New York — What image comes to mind when you hear the word ``advertising''? Many Americans think of hucksters frantically touting their wares in 30-second TV spots. Others recall magazine or newspaper ads that shout the word ``free'' in large type -- but on closer inspection appear to be downright deceptive. Still others think of billboards cluttering the landscape.
Of course, it's true that, when queried, some recall advertising's informative role. But, unfortunately for advertising, this group rarely represents the majority opinion.
Advertising -- which is supposed to create and polish images -- itself has a chronic image problem.
The sensitivity of admakers to their own image problem is a matter of hardheaded business sense. After all, who is going to buy a product if the advertising for it is deemed unconvincing or offensive?
It's not too surprising, then, that the subject of advertising's marred image was uppermost on the minds of more than 700 ad agency and media executives last month at the 67th annual meeting of the American Association of Advertising Agencies (``the Four-A's'').
John O'Toole, chairman of Foote, Cone & Belding and the Four-A's retiring chairman, reported on a year-long battle waged by this trade association to improve the public's perception of the role of advertising in the marketplace.
Last year's campaign was made up of half a dozen ads especially created for the Four-A's by Thomas J. McElligott, partner and creative director of Fallon McElligott Rice in Minneapolis. Many millions of readers have seen the ads. They have appeared in 37 publications to date.
``Actually, writing ads praising advertising is my second choice,'' Mr. McElligott told the Monitor recently. ``The best way to improve the image of advertising is to improve the advertising itself. On the other hand, some people have views about advertising that are simply untrue, and the purpose of our Four-A's campaign was to correct some of these misconceptions.''
Research bears out the negative views of advertising.
Jane Fitzgibbon, director of planning and research development at Ogilvy & Mather, one of the largest worldwide agencies, notes that ``advertising has traditionally been the butt of criticism in the United States -- particularly television advertising, which, unlike print, interrupts and intrudes upon the viewer's chosen program.''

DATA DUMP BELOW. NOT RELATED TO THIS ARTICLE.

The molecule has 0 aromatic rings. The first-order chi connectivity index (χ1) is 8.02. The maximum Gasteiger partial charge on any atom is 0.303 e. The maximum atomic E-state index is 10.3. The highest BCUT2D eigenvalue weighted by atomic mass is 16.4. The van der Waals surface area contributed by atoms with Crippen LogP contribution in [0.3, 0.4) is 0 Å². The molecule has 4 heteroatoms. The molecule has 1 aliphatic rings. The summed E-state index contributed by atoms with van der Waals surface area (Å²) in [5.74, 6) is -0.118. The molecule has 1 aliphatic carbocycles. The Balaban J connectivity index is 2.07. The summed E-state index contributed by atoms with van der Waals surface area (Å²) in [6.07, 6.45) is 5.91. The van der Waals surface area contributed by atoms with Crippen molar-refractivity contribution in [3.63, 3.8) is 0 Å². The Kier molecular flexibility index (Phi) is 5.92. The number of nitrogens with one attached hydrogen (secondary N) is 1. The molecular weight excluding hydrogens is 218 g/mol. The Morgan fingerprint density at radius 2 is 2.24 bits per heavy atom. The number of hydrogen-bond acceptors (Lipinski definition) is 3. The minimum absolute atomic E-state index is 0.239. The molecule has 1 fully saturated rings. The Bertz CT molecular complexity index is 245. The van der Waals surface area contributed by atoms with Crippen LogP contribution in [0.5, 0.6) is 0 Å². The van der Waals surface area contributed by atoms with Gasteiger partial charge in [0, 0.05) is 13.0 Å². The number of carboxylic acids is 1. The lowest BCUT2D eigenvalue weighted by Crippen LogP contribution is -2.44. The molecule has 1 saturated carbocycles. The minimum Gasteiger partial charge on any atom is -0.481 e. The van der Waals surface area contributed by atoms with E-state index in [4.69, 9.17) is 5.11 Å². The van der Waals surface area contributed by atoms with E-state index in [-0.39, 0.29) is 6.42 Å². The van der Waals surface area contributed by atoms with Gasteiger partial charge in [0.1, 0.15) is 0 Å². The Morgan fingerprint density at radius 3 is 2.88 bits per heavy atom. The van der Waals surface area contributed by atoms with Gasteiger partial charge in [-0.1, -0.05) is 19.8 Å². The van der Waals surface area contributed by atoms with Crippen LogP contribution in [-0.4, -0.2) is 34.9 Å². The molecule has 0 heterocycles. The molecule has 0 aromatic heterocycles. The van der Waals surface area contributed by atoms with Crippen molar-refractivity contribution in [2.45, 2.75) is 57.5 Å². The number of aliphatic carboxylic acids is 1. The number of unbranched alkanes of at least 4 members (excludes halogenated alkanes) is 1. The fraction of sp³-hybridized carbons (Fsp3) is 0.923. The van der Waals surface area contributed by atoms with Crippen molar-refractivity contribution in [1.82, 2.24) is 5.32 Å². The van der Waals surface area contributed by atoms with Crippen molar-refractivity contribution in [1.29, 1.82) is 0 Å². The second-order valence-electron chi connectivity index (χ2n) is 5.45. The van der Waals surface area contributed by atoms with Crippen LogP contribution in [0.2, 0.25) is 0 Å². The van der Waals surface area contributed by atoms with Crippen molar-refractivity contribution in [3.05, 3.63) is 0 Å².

Ogilvy & Mather conducted a study comparing today's attitudes toward advertising with those revealed in a 1974 Four-A's report. More people today feel advertising insults the intelligence of the average consumer (72 percent, up from 60 percent in 1974), while fewer feel advertising presents an honest picture of products today (30 percent, down from 41 percent).
``The good news is that we're getting better at entertaining our audience,'' says Mrs. Fitzgibbon at Ogilvy & Mather, ``but commercials should entertain, because they are involving and relevant and therefore do a better job of selling. Entertainment per se is not the job of advertising.''
Louis T. Hagopian, chairman of N. W. Ayer, which calls itself the nation's oldest agency, is incoming Four-A's chairman. He focused his attention on business leaders, a segment he sees as particularly important to advertising.
``There is evidence that American business does not place the same importance on advertising as agency people do. There is also evidence that they regard it as playing a relatively minor role in increasing their volume and profit,'' Mr. Hagopian said.
Jim Johnston, chief executive of Jim Johnston Advertising, which is creating new print ads for the Four-A's, says the basic thrust this year is to ``communicate to business leaders that advertising is an investment that does indeed pay dividends. We want the business community to think of advertising as an essential business tool rather than a frivolous activity.''